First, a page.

Mike Riggle sets example for legislators, DNR by putting resource first
An exchange during the June meeting of the Natural Resources Board was interesting and enlightening.
The board proposed to close the ruffed grouse hunting season in early January, attempting to save some adult birds for the spring breeding season.
The grouse population appears to have dropped unexpectedly last summer and fall, and again this spring based on drumming surveys, with many theories as to why that happening.
But Mike Riggle, of the Conservation Congress, proposed closing the season Nov. 30.
The DNR responded that they thought the January date would be better for hunters, to be consistent with the closure of pheasant hunting.
Riggle politely answered, “When I hear it is the best for people, I ask what happened to the resource here?”
Riggle explained that November was when grouse shift feeding activities from ground vegetation to “ budding” in trees. He put the resource first, based on his information and knowledge of ruffed grouse.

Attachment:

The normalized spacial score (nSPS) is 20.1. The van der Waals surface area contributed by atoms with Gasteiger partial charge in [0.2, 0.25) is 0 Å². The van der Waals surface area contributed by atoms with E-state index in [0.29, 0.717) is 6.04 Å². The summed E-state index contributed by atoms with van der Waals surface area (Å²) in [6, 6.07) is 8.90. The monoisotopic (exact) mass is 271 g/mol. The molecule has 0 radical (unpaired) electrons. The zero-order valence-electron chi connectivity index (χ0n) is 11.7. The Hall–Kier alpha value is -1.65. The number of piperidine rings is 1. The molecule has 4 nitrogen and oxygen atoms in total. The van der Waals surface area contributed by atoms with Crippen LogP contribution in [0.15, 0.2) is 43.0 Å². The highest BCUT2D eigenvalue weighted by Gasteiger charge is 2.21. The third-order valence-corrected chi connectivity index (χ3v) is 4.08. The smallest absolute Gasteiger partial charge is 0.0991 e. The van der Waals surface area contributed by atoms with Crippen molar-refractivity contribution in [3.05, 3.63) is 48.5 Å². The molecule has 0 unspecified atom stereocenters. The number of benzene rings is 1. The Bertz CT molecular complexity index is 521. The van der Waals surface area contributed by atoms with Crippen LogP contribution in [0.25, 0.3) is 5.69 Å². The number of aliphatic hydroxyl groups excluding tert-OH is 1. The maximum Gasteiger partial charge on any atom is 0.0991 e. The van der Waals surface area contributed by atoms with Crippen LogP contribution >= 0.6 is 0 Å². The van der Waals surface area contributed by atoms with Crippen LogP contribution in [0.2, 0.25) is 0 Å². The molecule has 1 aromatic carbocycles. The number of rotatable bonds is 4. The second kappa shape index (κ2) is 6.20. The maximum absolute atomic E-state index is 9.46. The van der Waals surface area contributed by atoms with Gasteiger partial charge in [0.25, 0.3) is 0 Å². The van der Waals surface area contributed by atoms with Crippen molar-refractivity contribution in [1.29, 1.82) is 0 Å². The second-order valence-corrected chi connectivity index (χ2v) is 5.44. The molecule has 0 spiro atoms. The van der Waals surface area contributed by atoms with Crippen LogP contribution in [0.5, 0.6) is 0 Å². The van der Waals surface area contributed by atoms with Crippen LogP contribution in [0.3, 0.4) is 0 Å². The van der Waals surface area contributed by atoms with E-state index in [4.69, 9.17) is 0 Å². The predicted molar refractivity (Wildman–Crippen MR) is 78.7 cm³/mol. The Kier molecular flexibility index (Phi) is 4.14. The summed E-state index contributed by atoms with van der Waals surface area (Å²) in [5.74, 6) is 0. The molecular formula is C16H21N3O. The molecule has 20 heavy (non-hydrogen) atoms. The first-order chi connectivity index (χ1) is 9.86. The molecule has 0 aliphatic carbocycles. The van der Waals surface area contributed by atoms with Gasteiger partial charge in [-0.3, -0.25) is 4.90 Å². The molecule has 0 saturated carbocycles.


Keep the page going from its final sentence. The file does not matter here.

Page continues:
It reminded me of meetings I have attended of the DNR’s wild turkey management committee. When the committee discusses setting permit levels for the coming season, often the first question is not about the turkey population, but how many permits were issued last season and what was the demand for permits?
In other words, how many hunters did not get permits and might be dissatisfied.
To be sure, committee members also later discuss turkey populations and habitat.
The DNR is now an agency that turns its attention first to people and businesses. It used to be an agency, when it was independent and the secretary was appointed by the citizen board rather than the governor, that put its attention first on the resources of the state.
Politicians, and now the DNR, do everything they can to placate people. Natural resources professionals’ first concern should be the resources of this state.